I usually don’t catch Jay Leno on “The Tonight Show,” but while channel surfing the other evening I stopped long enough to see Jay’s “Headlines” feature, which follows his monologue one night a week.
I think it’s one night a week. I’m not sure.
It’s the segment where he shares newspaper clippings that are sent to him by viewers. Among the mis-worded headlines, the poorly proofed advertisements, the unfortunate positionings of photos and assorted malapropisms — all good for a smile if not an honest belly laugh — were two clippings from a small newspaper in New Jersey, the Marlton Telegram.
One clipping — that of what appeared to be the front page — carried the headline “School taxes going up.” Then Leno showed the second clipping — he said it was Page 2 of the same edition — that carried the headline “School taxes going down.”
Leno pointed out the stories were written by the same reporter and then asked something like, “Well, which is it?” in exaggerated Leno style. The band and the studio audience had a good laugh.
With more than 30 years of newspaper experience I’ve seen a cavalcade of mistakes. But I was trying to figure out how this one happened.
Certainly, over the years, I’ve been in charge when the same story has run in two different spots in the same edition. Anyone with newspaper experience and a few years of deadline work can say the same.
And, I’ve seen headlines written that mistakenly say the exact opposite of what the news story says. I know it shouldn’t happen but it does.
And, I’ve seen those headlines skirt past a final proof and make it to the press.
But, I can’t recall — in the more than 10,000 editions I’ve been a part of — ever running the same story twice but with exact opposite headlines. Leno, it appeared, had gotten hold of a true journalistic rarity, a once-in-a-generation faux pas.
I didn’t give it much thought after that, until I read an entry on Jim Romenesko’s journalism issues Web site Friday. (Romenesko is the senior online reporter for the Poynter Institute, a journalism think tank, and he collects links to stories about newspapers and the other media.)
The entry was a response from the Marlton Telegram, saying Leno — and his staff — didn’t read the two articles in question. The story on the front page was indeed about “School taxes going up.” The story on Page 2 was indeed about “School taxes going down.” They were two different stories about two different school budgets, albeit written by the same reporter.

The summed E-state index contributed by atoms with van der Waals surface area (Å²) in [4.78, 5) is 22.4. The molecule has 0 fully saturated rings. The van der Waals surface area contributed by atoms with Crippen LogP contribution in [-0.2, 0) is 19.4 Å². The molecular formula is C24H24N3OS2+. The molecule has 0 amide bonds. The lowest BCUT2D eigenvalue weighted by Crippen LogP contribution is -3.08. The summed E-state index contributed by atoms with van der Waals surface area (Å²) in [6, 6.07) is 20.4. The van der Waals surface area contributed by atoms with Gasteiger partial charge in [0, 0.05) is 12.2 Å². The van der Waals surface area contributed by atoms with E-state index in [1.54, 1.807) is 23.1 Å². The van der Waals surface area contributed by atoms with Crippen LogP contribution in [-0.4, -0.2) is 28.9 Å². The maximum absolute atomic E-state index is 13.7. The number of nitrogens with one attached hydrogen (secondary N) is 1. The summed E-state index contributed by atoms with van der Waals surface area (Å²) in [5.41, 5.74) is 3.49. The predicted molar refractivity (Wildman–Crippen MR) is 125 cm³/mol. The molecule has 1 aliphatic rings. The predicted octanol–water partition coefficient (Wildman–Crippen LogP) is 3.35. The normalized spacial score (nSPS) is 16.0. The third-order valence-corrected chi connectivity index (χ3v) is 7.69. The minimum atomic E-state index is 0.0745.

The spokesman for the Marlton Telegram did not stop at the explanation. He took on Leno.
“When we make a mistake, we print a correction,” wrote Alan Bauer, general manager of Elauwit Media, the parent company of the Marlton Telegram. “Will Leno correct his mistake on national TV? Or maybe send a note of regret (actually a signed 8x10 glossy would sell better on eBay) to make amends to our reporter, who, by the way, didn’t write the headlines? We’re not holding our breath.
“However,” Bauer continued, “we are looking forward to Conan O’Brien, who takes over “The Tonight Show” gig in about a month. Now he is a funny guy. We’ll make sure he gets a copy of the Telegram too.”
So, the Telegram had its playful say and Bauer cleared things up for me. This wasn’t a once-in-a-lifetime journalism faux pas. It was an example of what can happen at a newspaper that covers more than one school district or more than one county or more than one city. It’s happened at the Daily News.
I’m certain we have run a headline that read something like “School tax cuts approved” or “City passes parking ban,” failing to say in the headline which school district or city the story is about. Sure, the story eventually tells the reader, but there’s a risk of confusion — take for example the Telegraph reader who sent the two headlines to Leno.
Leno wasn’t sent a once-in-a-lifetime journalism faux pas, but it was still a faux pas.
We’ll try to remember that at the Daily News when we write future headlines.
When we fail, let us know about it.